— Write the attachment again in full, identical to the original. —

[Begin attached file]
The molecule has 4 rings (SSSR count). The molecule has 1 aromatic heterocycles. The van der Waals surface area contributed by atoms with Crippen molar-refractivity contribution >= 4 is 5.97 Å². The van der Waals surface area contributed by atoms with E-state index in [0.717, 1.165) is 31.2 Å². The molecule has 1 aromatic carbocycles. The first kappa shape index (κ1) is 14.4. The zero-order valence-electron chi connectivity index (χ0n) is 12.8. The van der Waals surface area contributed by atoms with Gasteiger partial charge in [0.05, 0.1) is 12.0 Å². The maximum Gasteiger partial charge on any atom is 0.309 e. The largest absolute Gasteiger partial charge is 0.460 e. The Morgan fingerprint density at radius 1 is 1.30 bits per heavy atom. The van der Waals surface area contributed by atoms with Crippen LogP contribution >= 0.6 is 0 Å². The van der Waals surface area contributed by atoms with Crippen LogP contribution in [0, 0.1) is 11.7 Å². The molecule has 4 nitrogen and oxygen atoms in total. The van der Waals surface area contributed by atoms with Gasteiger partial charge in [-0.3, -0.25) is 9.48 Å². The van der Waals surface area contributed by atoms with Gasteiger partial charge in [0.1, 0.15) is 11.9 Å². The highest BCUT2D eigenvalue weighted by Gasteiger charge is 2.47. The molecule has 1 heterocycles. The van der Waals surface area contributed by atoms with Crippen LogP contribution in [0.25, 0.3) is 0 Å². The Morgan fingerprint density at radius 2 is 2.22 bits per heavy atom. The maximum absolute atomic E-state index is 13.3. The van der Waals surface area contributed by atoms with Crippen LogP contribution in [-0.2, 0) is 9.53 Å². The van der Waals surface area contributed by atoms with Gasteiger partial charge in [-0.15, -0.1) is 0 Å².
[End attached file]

The molecule has 4 rings (SSSR count). The molecule has 1 aromatic heterocycles. The van der Waals surface area contributed by atoms with Crippen molar-refractivity contribution >= 4 is 5.97 Å². The van der Waals surface area contributed by atoms with E-state index in [0.717, 1.165) is 31.2 Å². The molecule has 1 aromatic carbocycles. The first kappa shape index (κ1) is 14.4. The zero-order valence-electron chi connectivity index (χ0n) is 12.8. The van der Waals surface area contributed by atoms with Gasteiger partial charge in [0.05, 0.1) is 12.0 Å². The maximum Gasteiger partial charge on any atom is 0.309 e. The largest absolute Gasteiger partial charge is 0.460 e. The Morgan fingerprint density at radius 1 is 1.30 bits per heavy atom. The van der Waals surface area contributed by atoms with Crippen LogP contribution >= 0.6 is 0 Å². The van der Waals surface area contributed by atoms with Crippen LogP contribution in [0, 0.1) is 11.7 Å². The molecule has 4 nitrogen and oxygen atoms in total. The van der Waals surface area contributed by atoms with Gasteiger partial charge in [-0.3, -0.25) is 9.48 Å². The van der Waals surface area contributed by atoms with Gasteiger partial charge in [0.1, 0.15) is 11.9 Å². The highest BCUT2D eigenvalue weighted by Gasteiger charge is 2.47. The molecule has 1 heterocycles. The van der Waals surface area contributed by atoms with Crippen LogP contribution in [0.25, 0.3) is 0 Å². The Morgan fingerprint density at radius 2 is 2.22 bits per heavy atom. The maximum absolute atomic E-state index is 13.3. The van der Waals surface area contributed by atoms with Crippen LogP contribution in [-0.2, 0) is 9.53 Å². The van der Waals surface area contributed by atoms with Gasteiger partial charge in [-0.15, -0.1) is 0 Å².